If your business relies heavily on the strength of your employees’ relationships with clients or on a particular employees’ knowledge/skills, it’s important to consider what could happen if your employees leave the business.
For example, you may have invested time and money in employing a top sales person and have encouraged them to get close to your clients - but what happens when that person leaves your employment? How can you prevent them taking your clients and lucrative contracts with them when they leave?
Of course, there are practical measures you can take such as ensuring that there is always more than one person in your business who is close to a client so that if one leaves, there’s always the strength of the relationship with the other to rely upon. There are also legal protections you can put in place in the shape of post-termination restrictions in contracts of employment, or “restrictive covenants” as they’re often referred to.
Commonly such restrictions seek to prevent employees from soliciting and/or dealing with clients, enticing employees away from your business and setting up in competition with your business for a specified length of time following termination of employment.
However, it’s not sufficient simply to put restrictions into your employees’ contracts of employment and hope to rely on them. Post-termination restrictions amount to a restraint of trade, which is contrary to public policy and therefore, on the face of it, they are unenforceable. However, restrictions will be enforced by a court if they are reasonable, proportionate and exist to protect a legitimate business interest.
Bartholomews Agri Food v Thorntonserves as a timely reminder that post-termination restrictions should be carefully drafted and regularly reviewed. In this case, the High Court ruled that a restriction which was unenforceable when it was first imposed, remains unenforceable regardless of whether the employee is later promoted to a role where it could be regarded as reasonable. In this case, the restriction was in place when the employee first entered the business as a trainee in 1997. At that time he had no experience or customer base; therefore a non-compete clause which prevented him from working with any of the employer's existing customer base for six-months was inappropriate and in restraint of trade. On that basis alone, the restriction was unenforceable.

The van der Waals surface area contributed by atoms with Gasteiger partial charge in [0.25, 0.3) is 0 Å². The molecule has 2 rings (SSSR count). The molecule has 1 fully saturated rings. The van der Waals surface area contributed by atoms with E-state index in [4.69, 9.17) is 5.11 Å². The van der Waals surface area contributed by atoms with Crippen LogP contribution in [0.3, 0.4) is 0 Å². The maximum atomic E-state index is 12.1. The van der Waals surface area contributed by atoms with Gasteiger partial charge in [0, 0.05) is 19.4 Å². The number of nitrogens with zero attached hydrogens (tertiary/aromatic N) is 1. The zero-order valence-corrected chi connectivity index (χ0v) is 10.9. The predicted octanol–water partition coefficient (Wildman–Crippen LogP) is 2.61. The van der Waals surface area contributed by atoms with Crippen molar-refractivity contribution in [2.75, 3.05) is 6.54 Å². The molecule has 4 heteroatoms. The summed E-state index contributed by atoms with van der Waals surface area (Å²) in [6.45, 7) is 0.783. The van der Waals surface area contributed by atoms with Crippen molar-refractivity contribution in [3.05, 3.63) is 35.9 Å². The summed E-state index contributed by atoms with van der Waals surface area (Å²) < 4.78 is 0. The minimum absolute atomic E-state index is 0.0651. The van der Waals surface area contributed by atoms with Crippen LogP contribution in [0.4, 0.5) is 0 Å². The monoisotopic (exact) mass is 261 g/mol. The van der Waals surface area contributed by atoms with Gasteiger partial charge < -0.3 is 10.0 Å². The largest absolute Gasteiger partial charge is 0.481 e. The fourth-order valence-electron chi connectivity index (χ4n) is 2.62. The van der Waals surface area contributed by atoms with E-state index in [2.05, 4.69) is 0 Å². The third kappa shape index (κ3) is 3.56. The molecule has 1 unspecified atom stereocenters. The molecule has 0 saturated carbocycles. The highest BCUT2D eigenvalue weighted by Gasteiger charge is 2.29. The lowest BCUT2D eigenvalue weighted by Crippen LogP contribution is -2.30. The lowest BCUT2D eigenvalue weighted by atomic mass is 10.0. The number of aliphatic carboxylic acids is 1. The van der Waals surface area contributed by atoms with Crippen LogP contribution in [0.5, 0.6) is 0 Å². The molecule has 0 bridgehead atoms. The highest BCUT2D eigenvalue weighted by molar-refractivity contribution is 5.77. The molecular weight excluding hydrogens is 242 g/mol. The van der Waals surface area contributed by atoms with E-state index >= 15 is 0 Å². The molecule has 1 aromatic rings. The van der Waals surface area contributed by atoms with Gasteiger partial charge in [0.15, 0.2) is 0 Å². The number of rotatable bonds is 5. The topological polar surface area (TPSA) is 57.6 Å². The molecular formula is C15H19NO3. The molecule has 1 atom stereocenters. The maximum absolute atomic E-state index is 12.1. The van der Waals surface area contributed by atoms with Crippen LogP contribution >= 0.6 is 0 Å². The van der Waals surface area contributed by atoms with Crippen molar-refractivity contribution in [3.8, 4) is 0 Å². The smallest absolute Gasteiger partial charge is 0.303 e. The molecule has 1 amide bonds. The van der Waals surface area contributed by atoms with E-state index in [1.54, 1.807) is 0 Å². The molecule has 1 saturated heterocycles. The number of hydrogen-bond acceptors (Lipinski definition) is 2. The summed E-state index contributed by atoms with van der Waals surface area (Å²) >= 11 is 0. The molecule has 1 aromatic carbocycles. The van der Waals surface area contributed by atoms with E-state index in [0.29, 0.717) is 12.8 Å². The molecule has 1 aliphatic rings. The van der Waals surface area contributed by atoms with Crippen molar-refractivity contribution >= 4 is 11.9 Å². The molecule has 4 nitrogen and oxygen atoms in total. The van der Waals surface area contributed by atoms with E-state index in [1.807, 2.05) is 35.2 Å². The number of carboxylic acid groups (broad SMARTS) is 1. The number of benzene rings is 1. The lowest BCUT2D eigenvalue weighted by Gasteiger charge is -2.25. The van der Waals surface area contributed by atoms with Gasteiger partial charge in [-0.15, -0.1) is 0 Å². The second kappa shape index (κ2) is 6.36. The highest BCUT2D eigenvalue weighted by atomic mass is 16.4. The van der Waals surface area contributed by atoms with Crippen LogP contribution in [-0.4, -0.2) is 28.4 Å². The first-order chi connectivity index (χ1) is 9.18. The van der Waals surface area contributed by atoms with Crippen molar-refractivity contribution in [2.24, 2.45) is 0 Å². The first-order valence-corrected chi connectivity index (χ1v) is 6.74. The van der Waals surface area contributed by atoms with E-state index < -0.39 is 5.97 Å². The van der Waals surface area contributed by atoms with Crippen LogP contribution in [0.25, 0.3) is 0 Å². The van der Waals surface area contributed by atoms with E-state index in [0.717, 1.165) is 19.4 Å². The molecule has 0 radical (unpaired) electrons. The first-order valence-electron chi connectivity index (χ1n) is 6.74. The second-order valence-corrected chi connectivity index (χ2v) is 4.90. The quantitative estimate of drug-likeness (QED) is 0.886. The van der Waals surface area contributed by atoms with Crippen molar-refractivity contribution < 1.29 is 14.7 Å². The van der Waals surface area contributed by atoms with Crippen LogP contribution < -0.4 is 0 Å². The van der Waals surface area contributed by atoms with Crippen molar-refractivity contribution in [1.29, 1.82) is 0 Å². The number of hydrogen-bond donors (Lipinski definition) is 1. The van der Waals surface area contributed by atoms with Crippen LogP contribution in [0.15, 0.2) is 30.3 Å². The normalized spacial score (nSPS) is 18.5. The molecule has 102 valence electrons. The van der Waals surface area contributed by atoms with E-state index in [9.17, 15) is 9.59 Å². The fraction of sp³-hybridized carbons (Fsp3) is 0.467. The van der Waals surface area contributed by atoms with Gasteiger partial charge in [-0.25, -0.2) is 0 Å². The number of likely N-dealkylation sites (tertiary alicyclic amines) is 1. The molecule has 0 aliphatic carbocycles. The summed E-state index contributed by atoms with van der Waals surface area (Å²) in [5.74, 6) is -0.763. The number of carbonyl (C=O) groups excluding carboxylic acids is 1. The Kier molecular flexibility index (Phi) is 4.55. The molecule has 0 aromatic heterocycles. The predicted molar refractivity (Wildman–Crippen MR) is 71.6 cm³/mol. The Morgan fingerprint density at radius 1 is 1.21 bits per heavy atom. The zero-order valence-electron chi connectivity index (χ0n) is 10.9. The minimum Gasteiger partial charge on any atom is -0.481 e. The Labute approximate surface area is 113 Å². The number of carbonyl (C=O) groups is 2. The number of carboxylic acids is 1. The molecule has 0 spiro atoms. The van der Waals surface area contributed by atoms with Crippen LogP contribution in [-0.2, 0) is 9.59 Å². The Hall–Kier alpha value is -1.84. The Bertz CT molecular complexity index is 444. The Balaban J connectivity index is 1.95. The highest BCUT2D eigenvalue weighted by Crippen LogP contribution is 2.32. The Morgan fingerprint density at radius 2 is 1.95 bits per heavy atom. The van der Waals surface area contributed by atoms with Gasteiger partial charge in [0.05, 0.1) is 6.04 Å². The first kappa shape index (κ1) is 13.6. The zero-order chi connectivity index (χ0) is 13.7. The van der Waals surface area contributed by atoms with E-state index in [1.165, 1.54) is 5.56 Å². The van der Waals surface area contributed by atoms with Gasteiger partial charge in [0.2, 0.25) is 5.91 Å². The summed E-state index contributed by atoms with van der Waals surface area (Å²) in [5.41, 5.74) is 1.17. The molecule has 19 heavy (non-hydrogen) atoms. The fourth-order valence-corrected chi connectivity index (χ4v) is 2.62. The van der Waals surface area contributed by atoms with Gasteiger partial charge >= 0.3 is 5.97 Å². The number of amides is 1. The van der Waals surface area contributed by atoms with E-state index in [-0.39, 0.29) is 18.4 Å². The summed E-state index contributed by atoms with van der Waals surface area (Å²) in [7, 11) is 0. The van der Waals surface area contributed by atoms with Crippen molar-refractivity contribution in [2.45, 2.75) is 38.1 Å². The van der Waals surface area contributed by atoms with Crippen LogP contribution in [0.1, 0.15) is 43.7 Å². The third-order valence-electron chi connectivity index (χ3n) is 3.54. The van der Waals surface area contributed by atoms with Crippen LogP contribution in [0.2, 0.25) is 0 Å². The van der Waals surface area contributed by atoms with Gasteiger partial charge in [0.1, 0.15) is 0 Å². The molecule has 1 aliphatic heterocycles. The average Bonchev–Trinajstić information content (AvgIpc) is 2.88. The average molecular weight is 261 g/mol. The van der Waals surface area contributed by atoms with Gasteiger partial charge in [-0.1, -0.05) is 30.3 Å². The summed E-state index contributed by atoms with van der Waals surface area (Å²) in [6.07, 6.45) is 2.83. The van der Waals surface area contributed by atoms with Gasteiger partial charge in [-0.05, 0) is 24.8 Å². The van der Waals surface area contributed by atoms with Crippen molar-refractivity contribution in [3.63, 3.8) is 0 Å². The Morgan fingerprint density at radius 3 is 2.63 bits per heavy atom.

In addition, the Court found that the terms of the restriction were drafted too widely to be reasonable even after the employee's 20-year career. It sought to prevent the employee from dealing with any customer of the employer regardless of whether he had had any prior dealings with the customer. Given that the employee worked with customers who represented only 2% of the company's overall turnover, it would be unfair to prevent him from working with customers representing the other 98% of the employer's existing customer base.
So how can you ensure that your restrictions have the best possible chance of being enforceable? Here are a few tips:
Trying to enforce a post-termination restriction is a costly and stressful process and there’s no guarantee that a court will uphold the restriction (which sets an unwelcome precedent in relation to the rest of your staff). Well drafted and regularly reviewed restrictions mean that it’s much less likely that departing employees will try to breach the restrictions (i.e. they serve as a very useful deterrent) but if you do have to reply upon them, they’re much more likely to be enforceable.
For more information in relation to the drafting or enforceability of post-termination, please contact Hayley Anderson or Hannah Roche.